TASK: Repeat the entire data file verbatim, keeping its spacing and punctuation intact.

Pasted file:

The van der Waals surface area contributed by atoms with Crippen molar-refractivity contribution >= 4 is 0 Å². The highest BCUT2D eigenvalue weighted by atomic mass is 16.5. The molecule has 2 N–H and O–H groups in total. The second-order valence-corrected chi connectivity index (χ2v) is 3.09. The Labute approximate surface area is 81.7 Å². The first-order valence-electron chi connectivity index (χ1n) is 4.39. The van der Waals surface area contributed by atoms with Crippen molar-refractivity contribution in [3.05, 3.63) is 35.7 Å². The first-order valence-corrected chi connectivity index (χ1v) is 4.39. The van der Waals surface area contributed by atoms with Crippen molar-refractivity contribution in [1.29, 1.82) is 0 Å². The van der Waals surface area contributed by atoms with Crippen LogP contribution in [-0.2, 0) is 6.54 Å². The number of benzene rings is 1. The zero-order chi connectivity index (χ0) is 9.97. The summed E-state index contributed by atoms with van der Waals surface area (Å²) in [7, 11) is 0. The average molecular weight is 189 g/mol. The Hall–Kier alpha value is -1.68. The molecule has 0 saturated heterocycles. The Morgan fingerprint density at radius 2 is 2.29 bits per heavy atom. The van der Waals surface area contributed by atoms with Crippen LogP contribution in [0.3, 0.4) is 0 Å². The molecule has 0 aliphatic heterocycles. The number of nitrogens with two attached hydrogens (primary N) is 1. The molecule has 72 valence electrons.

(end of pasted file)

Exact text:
The van der Waals surface area contributed by atoms with Crippen molar-refractivity contribution >= 4 is 0 Å². The highest BCUT2D eigenvalue weighted by atomic mass is 16.5. The molecule has 2 N–H and O–H groups in total. The second-order valence-corrected chi connectivity index (χ2v) is 3.09. The Labute approximate surface area is 81.7 Å². The first-order valence-electron chi connectivity index (χ1n) is 4.39. The van der Waals surface area contributed by atoms with Crippen molar-refractivity contribution in [3.05, 3.63) is 35.7 Å². The first-order valence-corrected chi connectivity index (χ1v) is 4.39. The van der Waals surface area contributed by atoms with Crippen molar-refractivity contribution in [1.29, 1.82) is 0 Å². The van der Waals surface area contributed by atoms with Crippen LogP contribution in [-0.2, 0) is 6.54 Å². The number of benzene rings is 1. The zero-order chi connectivity index (χ0) is 9.97. The summed E-state index contributed by atoms with van der Waals surface area (Å²) in [7, 11) is 0. The average molecular weight is 189 g/mol. The Hall–Kier alpha value is -1.68. The molecule has 0 saturated heterocycles. The Morgan fingerprint density at radius 2 is 2.29 bits per heavy atom. The van der Waals surface area contributed by atoms with Crippen LogP contribution in [0.3, 0.4) is 0 Å². The molecule has 0 aliphatic heterocycles. The number of nitrogens with two attached hydrogens (primary N) is 1. The molecule has 72 valence electrons.